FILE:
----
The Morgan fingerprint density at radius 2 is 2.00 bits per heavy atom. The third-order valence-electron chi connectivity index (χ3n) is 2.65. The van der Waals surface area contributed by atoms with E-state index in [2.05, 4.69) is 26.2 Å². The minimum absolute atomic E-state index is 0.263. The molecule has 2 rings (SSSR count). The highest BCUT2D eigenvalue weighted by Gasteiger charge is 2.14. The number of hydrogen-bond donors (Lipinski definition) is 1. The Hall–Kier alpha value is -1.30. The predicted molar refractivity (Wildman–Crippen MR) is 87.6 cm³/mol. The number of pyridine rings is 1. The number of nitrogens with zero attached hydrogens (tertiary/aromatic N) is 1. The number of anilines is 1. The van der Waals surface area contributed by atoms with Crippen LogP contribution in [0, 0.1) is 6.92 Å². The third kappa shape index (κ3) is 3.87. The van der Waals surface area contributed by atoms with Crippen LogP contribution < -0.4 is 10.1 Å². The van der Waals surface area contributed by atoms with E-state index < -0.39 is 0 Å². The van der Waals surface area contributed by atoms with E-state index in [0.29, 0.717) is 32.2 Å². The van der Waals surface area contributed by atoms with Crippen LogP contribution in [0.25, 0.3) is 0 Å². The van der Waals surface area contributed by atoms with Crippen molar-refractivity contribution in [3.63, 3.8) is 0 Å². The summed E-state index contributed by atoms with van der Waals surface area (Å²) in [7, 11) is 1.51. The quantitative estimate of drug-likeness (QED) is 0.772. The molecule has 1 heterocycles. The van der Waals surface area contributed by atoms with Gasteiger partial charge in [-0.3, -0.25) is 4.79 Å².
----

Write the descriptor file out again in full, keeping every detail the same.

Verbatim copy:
The Morgan fingerprint density at radius 2 is 2.00 bits per heavy atom. The third-order valence-electron chi connectivity index (χ3n) is 2.65. The van der Waals surface area contributed by atoms with E-state index in [2.05, 4.69) is 26.2 Å². The minimum absolute atomic E-state index is 0.263. The molecule has 2 rings (SSSR count). The highest BCUT2D eigenvalue weighted by Gasteiger charge is 2.14. The number of hydrogen-bond donors (Lipinski definition) is 1. The Hall–Kier alpha value is -1.30. The predicted molar refractivity (Wildman–Crippen MR) is 87.6 cm³/mol. The number of pyridine rings is 1. The number of nitrogens with zero attached hydrogens (tertiary/aromatic N) is 1. The number of anilines is 1. The van der Waals surface area contributed by atoms with Crippen LogP contribution in [0, 0.1) is 6.92 Å². The third kappa shape index (κ3) is 3.87. The van der Waals surface area contributed by atoms with Crippen LogP contribution < -0.4 is 10.1 Å². The van der Waals surface area contributed by atoms with E-state index < -0.39 is 0 Å². The van der Waals surface area contributed by atoms with E-state index in [0.29, 0.717) is 32.2 Å². The van der Waals surface area contributed by atoms with Crippen LogP contribution in [0.25, 0.3) is 0 Å². The van der Waals surface area contributed by atoms with Crippen molar-refractivity contribution in [3.63, 3.8) is 0 Å². The summed E-state index contributed by atoms with van der Waals surface area (Å²) in [7, 11) is 1.51. The quantitative estimate of drug-likeness (QED) is 0.772. The molecule has 1 heterocycles. The van der Waals surface area contributed by atoms with Gasteiger partial charge in [-0.3, -0.25) is 4.79 Å².